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I'm trying to install Zend on a machine running xampp. Zend's help file says that in order to set up the command-line tools, I need to make sure that the contents of the /library directory are placed inside my php include_path specified directory.

When I look at my php.ini, include_path is commented out, but the value looks like this:

; UNIX: "/path1:/path2"
;include_path = ".:/php/includes"

Where exactly is the include_path pointing to? I'm pretty new to Linux, and have never seen .: as part of a file path.

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You mentioned "a machine running xampp" You may want to remove it and install lamp-server instead which is a package in Ubuntu –  Marco Ceppi Nov 23 '10 at 16:06
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Why? xampp runs perfectly well. –  EmmyS Nov 23 '10 at 16:07
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Ubuntu's lamp-server metapackage (tasksel → LAMP Server) is a distribution of the lamp stack that is tailored to work especially well with ubuntu. You can use xampp of course - and it'll work just fine, but Ubuntu's distribution (version) is recommended (and required if you want to use canonical's enterprise support). –  Stefano Palazzo Nov 23 '10 at 16:21
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2 Answers 2

up vote 3 down vote accepted

: is a separator in the list of directories.

. means the current directory

So when a php script is looking for an include file, it will look it the same directory as the php file, and /php/includes.

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So the path is currently including two directories - the current one (by which I assume you mean the directory that actually contains php.ini) and /php/includes? Where is /php/includes (as far as this path is concerned)? Inside the current directory? Or somewhere else? –  EmmyS Nov 23 '10 at 16:09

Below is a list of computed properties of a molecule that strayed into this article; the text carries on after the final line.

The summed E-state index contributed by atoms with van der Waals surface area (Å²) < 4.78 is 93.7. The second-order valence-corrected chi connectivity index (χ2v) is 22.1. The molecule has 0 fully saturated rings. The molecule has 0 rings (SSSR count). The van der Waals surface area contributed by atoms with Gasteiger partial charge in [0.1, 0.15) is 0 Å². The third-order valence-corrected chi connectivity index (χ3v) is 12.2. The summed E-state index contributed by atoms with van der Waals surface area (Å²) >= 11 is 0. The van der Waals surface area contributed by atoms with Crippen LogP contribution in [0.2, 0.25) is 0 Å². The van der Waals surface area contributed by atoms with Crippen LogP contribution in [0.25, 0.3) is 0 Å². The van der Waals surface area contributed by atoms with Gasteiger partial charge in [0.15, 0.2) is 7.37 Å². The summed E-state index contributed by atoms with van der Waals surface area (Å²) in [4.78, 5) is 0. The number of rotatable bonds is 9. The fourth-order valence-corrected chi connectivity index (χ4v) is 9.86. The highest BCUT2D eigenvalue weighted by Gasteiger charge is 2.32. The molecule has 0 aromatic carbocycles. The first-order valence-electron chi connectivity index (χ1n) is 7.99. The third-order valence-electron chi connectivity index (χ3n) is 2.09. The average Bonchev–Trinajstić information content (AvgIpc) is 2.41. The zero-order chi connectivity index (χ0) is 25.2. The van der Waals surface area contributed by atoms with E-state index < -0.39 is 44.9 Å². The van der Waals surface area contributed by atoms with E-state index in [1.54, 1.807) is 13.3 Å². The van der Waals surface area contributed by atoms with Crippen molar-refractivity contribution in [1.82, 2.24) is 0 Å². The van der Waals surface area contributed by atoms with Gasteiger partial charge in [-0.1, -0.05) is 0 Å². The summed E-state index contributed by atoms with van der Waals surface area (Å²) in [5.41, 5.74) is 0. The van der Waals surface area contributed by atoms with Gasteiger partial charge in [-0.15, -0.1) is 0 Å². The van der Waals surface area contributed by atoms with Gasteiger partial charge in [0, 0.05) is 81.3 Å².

Almost, . is current directory relative to each particular php file, not the php.ini. /php/includes is an absolute path, expecting a top level 'php' folder in your filesystem (at the same level as /usr, /etc) –  misterben Nov 23 '10 at 16:14
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.: is actually just . ( since : is the keyword that separates multiple paths ) which means the current folder the script is being executed in is included as part of the include_path. That way when you have two files in the same directory:

index.php
include-me.php

You can include the second in PHP with include('include-me.php');. Without . being in path you wouldn't be able to do so.

So in order to complete the install as mentioned you would need to either put the contents of /library in the same folder the script you are working on is in - or in /php/includes (Granted you remove the ; from the ini file). You can also create another directory - like /opt/Zend/library and add /opt/Zend/library to your include path statement: include_path = ".:/php/includes:/opt/Zend/library"

Lastly - since you are running Ubuntu it is recommended that you use Ubuntu's LAMP setup instead (Most all documentation assumes you are using). This can be installed by removing XAMPP and performing sudo tasksel install lamp-server which will install Apache 2.2, MySQL, PHP 5.3 onto the system. As covered in What's the easiest way to set up a LAMP stack?

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I'm perfectly happy with xampp. I do appreciate the other info, though. –  EmmyS Nov 23 '10 at 16:19
    
@EmmyS That's fine :D - I just included my response to your comment "Why" in my answer. Just want to make sure you're informed. –  Marco Ceppi Nov 23 '10 at 16:21
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